It is easy to ascribe ‘human error’ to diving incidents because we often lack details about what happened. It is also perversely satisfying to blame someone, an individual, rather than attribute it to a system issue. Part of this is because we can then start internalising this, distancing ourselves and say that “we wouldn’t have made that mistake”, a natural human reaction.

Unfortunately looking to blame individuals, calling them ‘Darwin Award winners’ or pointing out their stupidity, does nothing to help identify what the real issues were which led to the adverse event, nor do these actions help improve learning because those who have had near misses are scared of the social media backlash when posts are made about events which are so ‘obvious’ in their outcome.

This short piece will cover the Human Error framework from James Reason and look at ways in which we can use this to improve safety and human performance in diving.

The...

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Blood, Banks and Diving: The value of knowledge, experience and training

The body contains millions of cells, a fraction of which are blood cells. Those cells are broadly split into two types, red blood cells for carrying nutrients and oxygen to the tissues and recovering the waste and CO2 for disposal, and white blood cells which are used to fight ‘bad stuff’ that is in our bodies such as germs and viruses. They both have their purpose but their contribution to the productivity of the human body is somewhat skewed.

By that I mean if we were to look at their productivity over an average year, the red blood cells are really productive, they are used all the time and they support the body’s needs on a second-by-second, minute-by-minute basis. If we stopped the flow of oxygen to the tissues by preventing oxygen being picked up e.g. carbon monoxide poisoning, then the tissues would die relatively quickly. Compare that to the white blood cells, which are primarily used when an infection or anti-body is detected and the body responds by...

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Leadership in Diving? Why is it needed, it is only a sport..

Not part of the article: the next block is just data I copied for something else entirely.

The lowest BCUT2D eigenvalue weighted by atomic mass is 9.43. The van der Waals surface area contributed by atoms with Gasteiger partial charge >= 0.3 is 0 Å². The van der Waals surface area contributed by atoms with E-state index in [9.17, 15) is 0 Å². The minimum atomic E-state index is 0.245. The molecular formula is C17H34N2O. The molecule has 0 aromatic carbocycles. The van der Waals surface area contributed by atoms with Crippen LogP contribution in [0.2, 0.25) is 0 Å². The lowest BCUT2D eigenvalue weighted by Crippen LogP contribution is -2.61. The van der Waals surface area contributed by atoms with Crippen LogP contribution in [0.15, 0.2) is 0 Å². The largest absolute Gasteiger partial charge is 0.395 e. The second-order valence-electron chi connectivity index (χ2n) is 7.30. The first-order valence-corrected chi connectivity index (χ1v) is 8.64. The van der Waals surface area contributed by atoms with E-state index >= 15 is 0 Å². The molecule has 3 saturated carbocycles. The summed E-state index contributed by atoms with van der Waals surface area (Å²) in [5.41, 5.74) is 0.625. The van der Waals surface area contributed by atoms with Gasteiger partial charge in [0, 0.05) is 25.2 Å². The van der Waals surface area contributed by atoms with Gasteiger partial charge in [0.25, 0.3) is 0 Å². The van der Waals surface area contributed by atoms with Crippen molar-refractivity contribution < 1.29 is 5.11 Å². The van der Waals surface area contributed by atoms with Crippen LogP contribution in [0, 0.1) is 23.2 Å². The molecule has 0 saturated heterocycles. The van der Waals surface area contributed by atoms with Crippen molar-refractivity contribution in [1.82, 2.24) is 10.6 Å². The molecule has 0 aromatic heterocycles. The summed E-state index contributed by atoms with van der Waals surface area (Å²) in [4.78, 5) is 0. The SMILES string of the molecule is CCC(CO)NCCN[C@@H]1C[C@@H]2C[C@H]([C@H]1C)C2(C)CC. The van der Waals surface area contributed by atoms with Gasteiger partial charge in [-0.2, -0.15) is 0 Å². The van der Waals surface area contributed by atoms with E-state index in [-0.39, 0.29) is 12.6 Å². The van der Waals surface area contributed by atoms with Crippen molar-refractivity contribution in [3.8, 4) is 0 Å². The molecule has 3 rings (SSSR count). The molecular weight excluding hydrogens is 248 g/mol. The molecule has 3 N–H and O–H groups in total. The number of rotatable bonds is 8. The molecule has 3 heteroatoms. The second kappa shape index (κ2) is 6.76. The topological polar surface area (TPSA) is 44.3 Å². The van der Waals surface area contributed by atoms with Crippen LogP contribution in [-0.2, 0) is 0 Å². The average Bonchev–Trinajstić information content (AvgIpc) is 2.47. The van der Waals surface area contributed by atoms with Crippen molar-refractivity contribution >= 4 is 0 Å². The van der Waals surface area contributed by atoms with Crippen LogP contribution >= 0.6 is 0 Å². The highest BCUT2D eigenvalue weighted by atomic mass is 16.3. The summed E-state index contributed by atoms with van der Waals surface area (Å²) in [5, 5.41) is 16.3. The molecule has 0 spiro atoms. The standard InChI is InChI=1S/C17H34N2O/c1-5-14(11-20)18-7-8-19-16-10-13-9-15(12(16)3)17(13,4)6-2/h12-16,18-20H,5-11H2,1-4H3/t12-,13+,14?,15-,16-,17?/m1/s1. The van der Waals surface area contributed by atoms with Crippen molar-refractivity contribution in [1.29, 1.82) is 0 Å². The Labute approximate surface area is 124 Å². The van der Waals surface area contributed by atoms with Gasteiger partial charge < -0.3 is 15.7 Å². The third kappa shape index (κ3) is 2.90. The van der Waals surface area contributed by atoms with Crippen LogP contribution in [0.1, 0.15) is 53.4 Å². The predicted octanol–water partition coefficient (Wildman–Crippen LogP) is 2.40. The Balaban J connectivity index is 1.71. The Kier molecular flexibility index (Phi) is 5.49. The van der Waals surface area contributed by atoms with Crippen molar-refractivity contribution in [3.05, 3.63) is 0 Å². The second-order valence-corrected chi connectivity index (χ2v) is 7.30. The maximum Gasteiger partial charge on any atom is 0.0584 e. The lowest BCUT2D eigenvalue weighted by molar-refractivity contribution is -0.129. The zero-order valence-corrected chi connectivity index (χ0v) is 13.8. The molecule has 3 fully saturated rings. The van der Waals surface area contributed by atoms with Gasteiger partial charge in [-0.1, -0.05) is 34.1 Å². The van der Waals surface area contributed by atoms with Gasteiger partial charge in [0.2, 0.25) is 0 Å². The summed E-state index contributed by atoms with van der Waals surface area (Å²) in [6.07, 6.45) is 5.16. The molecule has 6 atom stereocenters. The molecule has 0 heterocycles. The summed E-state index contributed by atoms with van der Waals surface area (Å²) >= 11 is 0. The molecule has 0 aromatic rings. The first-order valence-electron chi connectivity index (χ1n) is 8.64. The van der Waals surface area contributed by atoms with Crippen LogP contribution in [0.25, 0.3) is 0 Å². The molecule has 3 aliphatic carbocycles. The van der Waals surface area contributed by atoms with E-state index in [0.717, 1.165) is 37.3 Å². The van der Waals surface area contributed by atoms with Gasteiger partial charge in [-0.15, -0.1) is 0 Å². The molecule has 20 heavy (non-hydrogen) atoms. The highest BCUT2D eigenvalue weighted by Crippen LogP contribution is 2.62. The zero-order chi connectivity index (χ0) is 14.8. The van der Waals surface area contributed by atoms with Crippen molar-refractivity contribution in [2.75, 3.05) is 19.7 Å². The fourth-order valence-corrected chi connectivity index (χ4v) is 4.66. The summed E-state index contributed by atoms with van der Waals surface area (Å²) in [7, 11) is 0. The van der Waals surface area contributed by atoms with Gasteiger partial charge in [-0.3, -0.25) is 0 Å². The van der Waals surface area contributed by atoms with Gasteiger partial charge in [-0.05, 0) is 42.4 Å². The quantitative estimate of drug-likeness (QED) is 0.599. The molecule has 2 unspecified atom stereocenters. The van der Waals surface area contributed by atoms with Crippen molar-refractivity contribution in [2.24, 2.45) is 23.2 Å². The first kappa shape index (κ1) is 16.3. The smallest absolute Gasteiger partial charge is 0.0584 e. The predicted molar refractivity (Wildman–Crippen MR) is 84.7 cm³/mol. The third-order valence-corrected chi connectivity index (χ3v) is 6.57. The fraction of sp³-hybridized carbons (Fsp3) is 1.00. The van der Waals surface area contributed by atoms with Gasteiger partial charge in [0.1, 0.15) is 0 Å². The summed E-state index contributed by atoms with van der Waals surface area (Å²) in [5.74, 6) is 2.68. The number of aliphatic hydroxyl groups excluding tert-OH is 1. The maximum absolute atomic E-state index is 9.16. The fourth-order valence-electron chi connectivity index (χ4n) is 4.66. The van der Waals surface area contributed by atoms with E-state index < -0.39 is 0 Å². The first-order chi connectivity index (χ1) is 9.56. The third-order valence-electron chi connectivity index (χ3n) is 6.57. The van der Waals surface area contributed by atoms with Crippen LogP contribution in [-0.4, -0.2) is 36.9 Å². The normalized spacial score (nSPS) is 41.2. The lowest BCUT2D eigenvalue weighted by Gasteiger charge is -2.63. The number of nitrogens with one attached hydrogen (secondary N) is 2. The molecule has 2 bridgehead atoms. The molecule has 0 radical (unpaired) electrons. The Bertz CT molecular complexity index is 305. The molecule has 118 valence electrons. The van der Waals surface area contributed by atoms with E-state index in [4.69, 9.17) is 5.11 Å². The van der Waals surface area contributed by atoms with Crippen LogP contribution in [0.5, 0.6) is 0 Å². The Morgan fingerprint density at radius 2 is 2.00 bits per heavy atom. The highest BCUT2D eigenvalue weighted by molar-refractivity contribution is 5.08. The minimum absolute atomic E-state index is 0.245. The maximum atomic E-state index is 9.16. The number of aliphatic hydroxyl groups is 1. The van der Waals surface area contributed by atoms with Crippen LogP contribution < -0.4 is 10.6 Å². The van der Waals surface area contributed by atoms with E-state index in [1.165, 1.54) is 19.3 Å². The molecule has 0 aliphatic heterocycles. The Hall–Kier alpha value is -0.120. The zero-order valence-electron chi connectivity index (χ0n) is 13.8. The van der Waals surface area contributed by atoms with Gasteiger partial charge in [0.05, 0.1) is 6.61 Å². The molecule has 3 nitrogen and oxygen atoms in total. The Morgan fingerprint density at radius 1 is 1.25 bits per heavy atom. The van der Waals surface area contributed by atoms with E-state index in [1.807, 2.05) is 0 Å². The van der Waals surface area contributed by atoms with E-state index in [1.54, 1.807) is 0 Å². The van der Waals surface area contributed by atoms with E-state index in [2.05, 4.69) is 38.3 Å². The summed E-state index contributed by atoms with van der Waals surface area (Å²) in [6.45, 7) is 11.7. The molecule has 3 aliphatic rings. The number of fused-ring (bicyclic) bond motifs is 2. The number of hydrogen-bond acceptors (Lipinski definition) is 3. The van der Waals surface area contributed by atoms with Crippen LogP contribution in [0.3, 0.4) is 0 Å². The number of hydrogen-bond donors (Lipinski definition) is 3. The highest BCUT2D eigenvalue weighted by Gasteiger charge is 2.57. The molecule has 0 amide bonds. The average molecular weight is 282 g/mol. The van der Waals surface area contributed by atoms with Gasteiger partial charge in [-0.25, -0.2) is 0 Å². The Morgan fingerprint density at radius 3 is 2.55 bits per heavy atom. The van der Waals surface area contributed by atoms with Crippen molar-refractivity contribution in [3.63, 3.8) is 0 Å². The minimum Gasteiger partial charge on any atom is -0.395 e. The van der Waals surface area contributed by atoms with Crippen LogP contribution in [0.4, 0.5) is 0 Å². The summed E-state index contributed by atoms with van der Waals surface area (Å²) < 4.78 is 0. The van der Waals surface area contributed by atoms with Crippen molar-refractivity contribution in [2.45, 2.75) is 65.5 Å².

One of the worst dives I have undertaken was in the Red Sea on a night dive scootering between the four wrecks on the Abu Nuhas reef. The dive itself had the potential to be awesome. 10 divers on scooters, a mixture of OC and CCR divers (I was on CCR), following the reef from left to right on the image below, stopping off at each wreck for a quick look inside and then moving on. Relatively clear warm water. But it was night time. We entered the water late, around dusk. We hadn't planned it, but there was an issue on the boat which meant we were delayed. 

The reason I hated it was because I was responsible for the divers in the group. I wasn't leading it, that was the guide's job, but they weren't keeping track of the divers and I didn't want to lose anyone. At night, 10 HIDs or powerful LEDs all look the same so diver identification was really hard. Ever tried counting 9 black cats in a dark room?! I felt accountable, so I led.

After 70mins, during which...

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With Errors: Aviation Blames The System, The Diving Community Often Blames the Individual

#english human factors Sep 18, 2017

NTSB Finds ‘Blind Spot’ in SFO Radar After Near-Miss to Aviation’s Greatest Disaster Reports the Mercury News: “The wayward Air Canada plane that nearly caused an aviation disaster at San Francisco International Airport [on July 7th] dropped off radar displays for 12 seconds in the moments before it approached four fully loaded passenger jets on the taxiway, according to new information released Wednesday from federal aviation officials investigating the incident. A source familiar with the investigation called it a “blind spot” that is a half-mile from the start of Runway 28-Right and Taxiway C.” [The link includes cockpit audio]

In aviation, when a near miss of a catastrophic error takes place everyone including pilots, airline companies, government agencies, passenger witnesses, air traffic control and airport administration, all work together on a federal level through the NTSB and the FAA to find the cause.

One of the reasons for...